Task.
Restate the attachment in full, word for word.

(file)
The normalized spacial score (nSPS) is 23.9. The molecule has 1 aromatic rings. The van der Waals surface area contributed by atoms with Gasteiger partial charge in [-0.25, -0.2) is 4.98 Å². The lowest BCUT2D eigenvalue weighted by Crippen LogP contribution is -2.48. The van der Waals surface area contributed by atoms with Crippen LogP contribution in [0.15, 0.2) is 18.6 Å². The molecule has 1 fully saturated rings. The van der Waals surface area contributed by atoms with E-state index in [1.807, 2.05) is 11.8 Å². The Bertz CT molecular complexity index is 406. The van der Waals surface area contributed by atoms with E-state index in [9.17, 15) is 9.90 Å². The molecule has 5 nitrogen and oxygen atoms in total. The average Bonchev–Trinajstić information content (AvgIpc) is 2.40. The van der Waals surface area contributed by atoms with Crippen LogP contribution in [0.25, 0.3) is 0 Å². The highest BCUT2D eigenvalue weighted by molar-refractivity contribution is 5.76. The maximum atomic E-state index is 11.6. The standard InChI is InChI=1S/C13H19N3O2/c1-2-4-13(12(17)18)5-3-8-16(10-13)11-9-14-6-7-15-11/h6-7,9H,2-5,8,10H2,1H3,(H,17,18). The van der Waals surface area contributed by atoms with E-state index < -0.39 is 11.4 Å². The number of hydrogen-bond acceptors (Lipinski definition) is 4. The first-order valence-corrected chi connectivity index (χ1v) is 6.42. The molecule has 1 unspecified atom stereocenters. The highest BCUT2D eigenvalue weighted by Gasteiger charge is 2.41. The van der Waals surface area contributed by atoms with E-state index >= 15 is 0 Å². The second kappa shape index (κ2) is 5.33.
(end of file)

The normalized spacial score (nSPS) is 23.9. The molecule has 1 aromatic rings. The van der Waals surface area contributed by atoms with Gasteiger partial charge in [-0.25, -0.2) is 4.98 Å². The lowest BCUT2D eigenvalue weighted by Crippen LogP contribution is -2.48. The van der Waals surface area contributed by atoms with Crippen LogP contribution in [0.15, 0.2) is 18.6 Å². The molecule has 1 fully saturated rings. The van der Waals surface area contributed by atoms with E-state index in [1.807, 2.05) is 11.8 Å². The Bertz CT molecular complexity index is 406. The van der Waals surface area contributed by atoms with E-state index in [9.17, 15) is 9.90 Å². The molecule has 5 nitrogen and oxygen atoms in total. The average Bonchev–Trinajstić information content (AvgIpc) is 2.40. The van der Waals surface area contributed by atoms with Crippen LogP contribution in [0.25, 0.3) is 0 Å². The highest BCUT2D eigenvalue weighted by molar-refractivity contribution is 5.76. The maximum atomic E-state index is 11.6. The standard InChI is InChI=1S/C13H19N3O2/c1-2-4-13(12(17)18)5-3-8-16(10-13)11-9-14-6-7-15-11/h6-7,9H,2-5,8,10H2,1H3,(H,17,18). The van der Waals surface area contributed by atoms with E-state index < -0.39 is 11.4 Å². The number of hydrogen-bond acceptors (Lipinski definition) is 4. The first-order valence-corrected chi connectivity index (χ1v) is 6.42. The molecule has 1 unspecified atom stereocenters. The highest BCUT2D eigenvalue weighted by Gasteiger charge is 2.41. The van der Waals surface area contributed by atoms with E-state index >= 15 is 0 Å². The second kappa shape index (κ2) is 5.33.